Copyright Registration.  

Finally, the United States Supreme Court has spoken.  For the purpose of filing a copyright infringement lawsuit, the issue of what constitutes copyright registration was decided last month by the high court.
For years, the federal circuit courts have been split when it comes to the issue of, when can you sue for copyright infringement.  Some federal circuits, such as the Tenth Circuit Court held in order for a law suit to be filed, there needed to be a valid registration in place, not just an application.  Other circuits, like the Ninth Circuits Court, have held that as long as the plaintiff filed a trademark application with the USPTO, that was sufficient.  The Supreme Court on March 4, 2019 held that registration of a copyright claim occurs, and a copyright claimant may commence an infringement suit, when the Copyright Office registers a copyright, not when a copyright owner submits the application, materials, and registration fee to the Copyright Office.

Fourth Estate Public Benefit Corporation vs. Wall-Street.com

Fourth Estate Public Benefit Corporation is a news organization that provides online content, for a fee. It licenses articles but retains the copyright in the work.  Wall-Street.com secured a number of licenses from Fourth Estate.  The contract between the two provided that when the licensing relationship was cancelled, all of Forth Estate’s content was to be removed from the licensee’s website.  When Wall-Street cancelled its account, it continued to display the articles licensed by Fourth Estate.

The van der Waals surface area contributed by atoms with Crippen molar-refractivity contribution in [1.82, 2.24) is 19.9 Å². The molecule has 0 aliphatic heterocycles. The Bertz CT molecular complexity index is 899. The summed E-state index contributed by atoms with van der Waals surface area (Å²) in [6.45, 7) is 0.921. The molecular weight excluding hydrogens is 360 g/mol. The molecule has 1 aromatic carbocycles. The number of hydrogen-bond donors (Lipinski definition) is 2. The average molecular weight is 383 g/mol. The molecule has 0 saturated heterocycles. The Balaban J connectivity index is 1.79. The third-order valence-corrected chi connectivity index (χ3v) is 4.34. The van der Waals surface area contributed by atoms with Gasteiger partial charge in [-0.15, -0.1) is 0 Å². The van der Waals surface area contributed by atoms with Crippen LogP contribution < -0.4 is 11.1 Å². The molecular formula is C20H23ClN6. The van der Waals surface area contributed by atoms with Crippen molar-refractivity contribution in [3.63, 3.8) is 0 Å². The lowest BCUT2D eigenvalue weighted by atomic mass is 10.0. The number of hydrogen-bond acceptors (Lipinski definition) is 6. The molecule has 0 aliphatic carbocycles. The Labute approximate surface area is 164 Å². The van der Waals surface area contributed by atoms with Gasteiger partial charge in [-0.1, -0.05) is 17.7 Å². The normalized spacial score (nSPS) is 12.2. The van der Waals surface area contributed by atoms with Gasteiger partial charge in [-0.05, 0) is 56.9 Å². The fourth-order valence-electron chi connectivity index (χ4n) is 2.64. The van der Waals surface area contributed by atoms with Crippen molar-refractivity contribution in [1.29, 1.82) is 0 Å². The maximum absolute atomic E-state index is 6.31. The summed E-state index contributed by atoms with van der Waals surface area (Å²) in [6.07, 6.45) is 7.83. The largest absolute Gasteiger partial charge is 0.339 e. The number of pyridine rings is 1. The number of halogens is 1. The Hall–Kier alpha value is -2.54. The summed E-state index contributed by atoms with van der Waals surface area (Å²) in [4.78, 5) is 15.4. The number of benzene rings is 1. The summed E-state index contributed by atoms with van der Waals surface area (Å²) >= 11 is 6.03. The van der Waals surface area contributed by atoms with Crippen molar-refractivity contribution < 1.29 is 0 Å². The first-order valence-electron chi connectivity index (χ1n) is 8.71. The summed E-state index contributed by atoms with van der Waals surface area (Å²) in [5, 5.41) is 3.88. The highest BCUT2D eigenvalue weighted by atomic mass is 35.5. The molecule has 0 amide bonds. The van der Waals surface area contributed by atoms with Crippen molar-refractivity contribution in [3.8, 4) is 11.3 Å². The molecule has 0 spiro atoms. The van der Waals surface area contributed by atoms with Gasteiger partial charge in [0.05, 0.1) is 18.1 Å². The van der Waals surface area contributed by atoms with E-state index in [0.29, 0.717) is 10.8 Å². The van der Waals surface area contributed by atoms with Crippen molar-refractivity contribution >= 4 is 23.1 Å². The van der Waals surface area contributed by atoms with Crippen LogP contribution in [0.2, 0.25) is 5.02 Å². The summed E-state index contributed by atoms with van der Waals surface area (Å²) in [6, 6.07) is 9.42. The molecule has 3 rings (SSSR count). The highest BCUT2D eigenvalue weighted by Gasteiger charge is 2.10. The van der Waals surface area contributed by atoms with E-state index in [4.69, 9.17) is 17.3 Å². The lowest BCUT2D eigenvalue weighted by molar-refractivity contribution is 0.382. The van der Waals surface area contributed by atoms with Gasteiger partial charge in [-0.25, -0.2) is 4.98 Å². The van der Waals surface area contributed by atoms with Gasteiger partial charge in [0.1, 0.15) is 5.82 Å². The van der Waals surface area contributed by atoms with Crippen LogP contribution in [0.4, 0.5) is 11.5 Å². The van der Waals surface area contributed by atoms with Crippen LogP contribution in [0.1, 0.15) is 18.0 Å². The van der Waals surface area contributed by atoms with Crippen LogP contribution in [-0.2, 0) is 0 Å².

In the Fourth Estate, the licensor filed a copyright infringement action against one of its former licensees, the Wall-Street.com.  Wall-Street argued that it filed an application with the Copyright Office.  The licensor experienced a setback, when the United States District Court for the Southern District of Florida dismissed the complaint. The licensor appealed to the 11th Circuit Court of Appeals, subsequently, the US Supreme granted certiorari.

What does that mean for you?

  1. Protect your work. If you create valuable content, secure a registration within 90-days after publication.
  2. Avoid being sued. If you enter into a licensing relationship, make sure you follow the terms of the agreement. Going beyond the scope of the licensing relationship can equal copyright infringement.

I’m Attorney Francine Ward providing you with information you can use.  Law Facebook Fan Page, Twitter Law Page, LinkedIn.

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